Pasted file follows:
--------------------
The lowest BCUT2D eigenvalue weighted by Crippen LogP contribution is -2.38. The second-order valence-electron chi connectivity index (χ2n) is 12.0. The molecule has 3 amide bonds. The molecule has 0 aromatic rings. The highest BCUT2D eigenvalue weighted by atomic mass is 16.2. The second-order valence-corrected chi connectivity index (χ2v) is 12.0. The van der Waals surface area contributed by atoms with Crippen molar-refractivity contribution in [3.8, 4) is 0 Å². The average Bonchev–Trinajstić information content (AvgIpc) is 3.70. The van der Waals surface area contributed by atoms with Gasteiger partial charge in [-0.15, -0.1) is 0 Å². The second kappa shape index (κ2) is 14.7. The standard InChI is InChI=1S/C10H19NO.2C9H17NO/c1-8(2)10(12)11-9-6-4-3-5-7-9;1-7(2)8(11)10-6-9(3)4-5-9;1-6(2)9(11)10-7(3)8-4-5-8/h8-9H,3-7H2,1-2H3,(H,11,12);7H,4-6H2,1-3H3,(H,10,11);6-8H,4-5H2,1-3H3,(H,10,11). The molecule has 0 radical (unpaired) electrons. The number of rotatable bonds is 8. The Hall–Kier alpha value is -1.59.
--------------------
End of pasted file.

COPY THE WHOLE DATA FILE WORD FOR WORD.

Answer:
The lowest BCUT2D eigenvalue weighted by Crippen LogP contribution is -2.38. The second-order valence-electron chi connectivity index (χ2n) is 12.0. The molecule has 3 amide bonds. The molecule has 0 aromatic rings. The highest BCUT2D eigenvalue weighted by atomic mass is 16.2. The second-order valence-corrected chi connectivity index (χ2v) is 12.0. The van der Waals surface area contributed by atoms with Crippen molar-refractivity contribution in [3.8, 4) is 0 Å². The average Bonchev–Trinajstić information content (AvgIpc) is 3.70. The van der Waals surface area contributed by atoms with Gasteiger partial charge in [-0.15, -0.1) is 0 Å². The second kappa shape index (κ2) is 14.7. The standard InChI is InChI=1S/C10H19NO.2C9H17NO/c1-8(2)10(12)11-9-6-4-3-5-7-9;1-7(2)8(11)10-6-9(3)4-5-9;1-6(2)9(11)10-7(3)8-4-5-8/h8-9H,3-7H2,1-2H3,(H,11,12);7H,4-6H2,1-3H3,(H,10,11);6-8H,4-5H2,1-3H3,(H,10,11). The molecule has 0 radical (unpaired) electrons. The number of rotatable bonds is 8. The Hall–Kier alpha value is -1.59.